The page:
Leading up to a committee oversight hearing with Attorney General Eric Holder, eight former heads of the Drug Enforcement Administration sent a letter to Senate Judiciary Committee leadership, asking them to urge Holder’s enforcement of federal marijuana law. But the harshest words came in an advisory that accompanied the letter. In the press release, former DEA administrator Robert Bonner, a lawyer who briefly served as a federal trial judge, went so far as to accuse state employees implementing the new marijuana legalization laws of committing a felony:
The Colorado and Washington laws permitting and regulating the commercial cultivation and sale of marijuana are in direct conflict with federal law which makes these activities illegal. Under the U.S. Constitution, federal laws are supreme and trump state laws that conflict with them.
Indeed, those who carry out the Colorado and Washington legislation are aiding and abetting violation of federal law, itself a felony under federal law. This may not be the perfect storm, but it can only lead to the perfect train wreck. That is why we are urging Attorney General Holder, as he did in the case of the Arizona immigration law, to file a lawsuit challenging the Colorado and Washington laws without delay.
Bonner’s allegation against Washington and Colorado’s civil servants misrepresents the nature of the two laws, and of the principle of federalism. The federal Controlled Substances Act does make possession and distribution of marijuana a federal crime. But, because of what is known as the anti-commandeering principle, it does not and could not compel the states to enforce federal law, nor could it obligate states to create their own laws criminalizing the substance.
Washington and Colorado have opted to remove some of the state criminal penalties that they independently imposed for marijuana, and to implement a system for determining which dispensaries and suppliers are breaking their new state laws by licensing those that follow their rules. The purpose of this licensing and regulation scheme is to determine which actors are criminally liable – not to aid and abet individuals in violating federal law. None of this, of course, shelters those dispensing or possessing marijuana from prosecution under federal law, which is why many public figures have urged appropriate use of prosecutorial discretion, and even a change to federal law. But it does mean that those state officials merely implementing the rules should not be subject to prosecution.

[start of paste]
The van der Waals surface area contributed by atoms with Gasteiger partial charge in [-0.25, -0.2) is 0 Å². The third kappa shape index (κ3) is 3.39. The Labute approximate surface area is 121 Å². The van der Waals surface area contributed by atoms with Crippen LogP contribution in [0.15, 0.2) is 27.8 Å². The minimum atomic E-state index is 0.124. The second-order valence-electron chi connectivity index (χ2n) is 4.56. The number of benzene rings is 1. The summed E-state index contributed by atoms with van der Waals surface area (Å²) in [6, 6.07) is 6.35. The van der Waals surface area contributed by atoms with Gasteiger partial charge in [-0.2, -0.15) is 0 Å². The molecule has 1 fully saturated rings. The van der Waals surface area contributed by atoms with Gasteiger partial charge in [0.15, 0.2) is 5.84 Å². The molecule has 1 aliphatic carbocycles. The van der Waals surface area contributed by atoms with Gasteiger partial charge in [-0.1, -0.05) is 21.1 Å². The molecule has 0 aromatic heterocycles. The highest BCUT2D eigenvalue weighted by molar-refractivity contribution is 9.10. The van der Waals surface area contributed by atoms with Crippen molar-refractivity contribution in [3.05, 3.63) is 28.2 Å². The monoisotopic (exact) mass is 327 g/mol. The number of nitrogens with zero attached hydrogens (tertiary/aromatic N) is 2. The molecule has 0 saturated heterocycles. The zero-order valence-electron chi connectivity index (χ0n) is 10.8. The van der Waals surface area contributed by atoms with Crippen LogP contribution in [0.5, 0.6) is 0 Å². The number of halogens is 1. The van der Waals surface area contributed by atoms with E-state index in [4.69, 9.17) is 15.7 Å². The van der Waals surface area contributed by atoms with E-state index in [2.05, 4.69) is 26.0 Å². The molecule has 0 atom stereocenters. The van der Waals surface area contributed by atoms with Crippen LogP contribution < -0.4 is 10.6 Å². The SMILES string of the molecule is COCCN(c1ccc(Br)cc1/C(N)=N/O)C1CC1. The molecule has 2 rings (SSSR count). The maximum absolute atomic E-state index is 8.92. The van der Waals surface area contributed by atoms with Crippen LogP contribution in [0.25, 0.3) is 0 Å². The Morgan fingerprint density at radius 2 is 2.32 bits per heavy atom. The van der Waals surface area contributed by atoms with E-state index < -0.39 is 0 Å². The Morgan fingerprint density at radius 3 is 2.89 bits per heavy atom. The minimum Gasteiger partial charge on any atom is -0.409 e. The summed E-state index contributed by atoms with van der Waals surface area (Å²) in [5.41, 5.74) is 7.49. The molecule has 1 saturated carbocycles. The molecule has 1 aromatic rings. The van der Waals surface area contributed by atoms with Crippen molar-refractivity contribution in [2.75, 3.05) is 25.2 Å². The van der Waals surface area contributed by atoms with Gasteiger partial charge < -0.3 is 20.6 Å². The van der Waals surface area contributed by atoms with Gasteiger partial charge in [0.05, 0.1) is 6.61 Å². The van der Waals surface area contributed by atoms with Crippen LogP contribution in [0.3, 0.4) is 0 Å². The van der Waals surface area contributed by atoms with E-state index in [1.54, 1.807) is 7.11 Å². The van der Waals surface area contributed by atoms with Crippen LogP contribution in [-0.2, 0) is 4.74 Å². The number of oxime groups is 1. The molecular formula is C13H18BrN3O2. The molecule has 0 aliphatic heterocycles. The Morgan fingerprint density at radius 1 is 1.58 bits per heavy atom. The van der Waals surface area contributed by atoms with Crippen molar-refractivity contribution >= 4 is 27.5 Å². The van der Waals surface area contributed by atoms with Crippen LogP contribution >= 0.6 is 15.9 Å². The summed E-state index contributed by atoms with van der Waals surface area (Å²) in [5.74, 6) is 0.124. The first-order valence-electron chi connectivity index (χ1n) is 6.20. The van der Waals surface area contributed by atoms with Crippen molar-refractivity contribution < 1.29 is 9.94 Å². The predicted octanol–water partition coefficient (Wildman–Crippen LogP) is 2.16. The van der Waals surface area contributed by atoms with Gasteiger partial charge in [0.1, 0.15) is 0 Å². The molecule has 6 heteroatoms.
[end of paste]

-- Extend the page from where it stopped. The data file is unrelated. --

Bonner’s assertion that these laws are in direct conflict with federal law is likewise on shaky legal ground, and his analogy to the DOJ’s immigration challenge is misplaced. In the field of immigration, the federal government’s argument was that it had staked out sole authority in particular areas of immigration policy such that states could not regulate at all. In the field of drug policy this is not at all the case. In fact, the federal government wanted the states to share the burden of enforcing drug policy by imposing their own drug laws. Having permitted the states to regulate drug use as they choose, it cannot now claim that state laws criminalizing some but not all drug use are too lenient for the feds’ liking.
In fact, most of the 18 states and the District of Columbia with medical marijuana laws already have a regulatory scheme in place, and it is worth noting that the federal government has not filed suit to preempt any of these laws, nor has any civil servant been charged or convicted of aiding and abetting drug use.
Bonner and the other former DEA officers who signed the letter are part of a group called Save Our Society From Drugs, which describes itself as committed to defeating “ballot initiatives, statutory proposals and other attempts to ‘medicalize’ unsafe, ineffective and unapproved drugs.” It refers to medical use of marijuana as a “scam.” The group funded ads countering Colorado’s ballot initiative, and is bankrolled by a GOP mogul who once led a drug-rehab facility shuttered over egregious child abuse allegations.
In the letter accompanying this press release, the S.O.S. members called on Judiciary Committee leaders Patrick Leahy (D-VT) and Chuck Grassley (R-IA) to chastise Holder for his approach to marijuana enforcement. But neither senator took them up on their suggestion, with Leahy instead expressing hope that marijuana enforcement would not be a priority so long as sequester-imposed budget constraints limit the DOJ’s ability to maintain even a basic level of safety. Holder reiterated a recent comment that the DOJ would announce its marijuana policy “relatively soon.”